domestic-violence-and-divorce-in-south-africaDomestic violence is a serious social evil with the power to break down marriages, relationships and even people. The sad truth is that domestic violence is more common than we think.

According to Women in Action, 1 out of every four South African women are survivors of domestic violence and 60 % of all cases of abuse are committed by partners, lovers or spouses.

For some victims, separation and divorce might be the best way out of this toxic, abusive environment; others might have to rely on the protection described in the Domestic Violence Act 116 of 1998.

What is Domestic Violence?

Domestic violence is when one person abuses another person with whom he/she is in a domestic relationship. The Respondent’s actions harm or may harm the safety, health or wellbeing of the victim.

In domestic violence cases the victim (the one who applies for a protection order) will usually be called “the Complainant”. The abuser will be called “the Respondent”.

What is a Domestic Relationship?

For abuse to fall within the scope of the relevant Act, there must be a domestic relationship between the Respondent and the Complainant in any of the following ways:

  • if the Respondent and Complainant are/were married to each other,
  • if they live/lived together in a relationship in the nature of marriage, but are/were not married,
  • if they are the parents of a child or if they are the persons who have/had parental responsibilities of that child,
  • if they are family members related by consanguinity, affinity or adoption,
  • if they are/were engaged, dating or in a customary relationship, including an actual or perceived romantic, intimate or sexual relationship of any duration, or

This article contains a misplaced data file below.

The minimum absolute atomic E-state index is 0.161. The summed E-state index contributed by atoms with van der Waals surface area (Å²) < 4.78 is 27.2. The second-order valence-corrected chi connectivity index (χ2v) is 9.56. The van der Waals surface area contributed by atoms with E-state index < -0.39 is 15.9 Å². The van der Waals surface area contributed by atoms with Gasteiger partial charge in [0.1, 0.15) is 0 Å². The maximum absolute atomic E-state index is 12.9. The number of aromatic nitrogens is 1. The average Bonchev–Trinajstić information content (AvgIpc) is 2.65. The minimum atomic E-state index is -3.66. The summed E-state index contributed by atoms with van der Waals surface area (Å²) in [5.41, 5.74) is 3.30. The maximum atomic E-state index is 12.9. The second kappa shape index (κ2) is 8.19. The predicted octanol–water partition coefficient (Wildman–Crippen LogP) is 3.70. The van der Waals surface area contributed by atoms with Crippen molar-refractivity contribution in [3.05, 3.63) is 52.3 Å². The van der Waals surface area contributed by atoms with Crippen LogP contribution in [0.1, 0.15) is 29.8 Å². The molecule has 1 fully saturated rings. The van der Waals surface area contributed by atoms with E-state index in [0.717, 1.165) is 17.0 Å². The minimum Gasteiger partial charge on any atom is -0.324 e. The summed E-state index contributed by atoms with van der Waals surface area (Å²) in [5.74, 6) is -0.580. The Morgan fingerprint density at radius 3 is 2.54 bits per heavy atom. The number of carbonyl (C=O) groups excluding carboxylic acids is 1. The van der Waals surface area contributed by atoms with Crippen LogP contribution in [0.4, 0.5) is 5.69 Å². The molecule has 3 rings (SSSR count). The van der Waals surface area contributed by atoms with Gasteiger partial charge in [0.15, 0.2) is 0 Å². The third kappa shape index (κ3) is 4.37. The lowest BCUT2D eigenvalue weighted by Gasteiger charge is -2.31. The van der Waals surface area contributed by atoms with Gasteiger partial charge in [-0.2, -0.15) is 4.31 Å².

• if they share or recently shared the same residence.

Examples of domestic relationships (in plain language):

  • married couple,
  • engaged couple,
  • boyfriend-girlfriend relationship,
  • family relationships such as uncle-niece, aunt-niece, brother-sister, grandfather-grandchild, stepfather-stepchild relationships,
  • a couple who lives together as a married couple and
  • parents of a child.

Forms of Domestic Violence

The Domestic Violence Act lists the following forms of domestic violence:

  • Physical abuse,
  • Sexual abuse,
  • Emotional, verbal and psychological abuse,
  • Economic abuse,
  • Intimidation,
  • Harassment,
  • Stalking,
  • Damage to property,
  • Entry into the complainant’s residence without consent, where the parties do not share the same residence, or
  • Any other controlling or abusive behaviour towards a Complainant.

How to apply for a domestic violence interdict/Protection Order

 

STEP 1: APPLICATION FOR A PROTECTION ORDER

Go to the Police station or the Magistrate/Domestic Violence Court in your area and make an affidavit and complete the required application form for a protection order. Download the form here. You can also obtain a copy of the form at the police station or the Domestic Violence Court. Before you complete the required form read the Notice to Complainant in the case of Domestic Violence.  Download the Notice here. This Notice explains your rights and the steps you may take to protect yourself, your children and other members of the shared household. You may attach any evidence, like photos or supporting affidavits by others to your application. An application for a protection order can be brought anytime, even outside of office hours and court days.

IMPORTANT NOTE: If the Respondent has guns in the house it is important to note this in your application and to ask that they be removed from the Respondent’s custody. You can also ask the court to restrict the Respondent from entering the home or certain parts of the home.

STEP 2: ISSUE OF THE INTERIM PROTECTION ORDER

You need to take your completed application form to your nearest Magistrate’s Court/Domestic Violence Court – it will be considered immediately by the Magistrate. If the Magistrate is satisfied that the Respondent has committed acts of domestic violence against you or against someone whose wellbeing you have an interest in, then the court will issue an Interim Protection Order against the Respondent.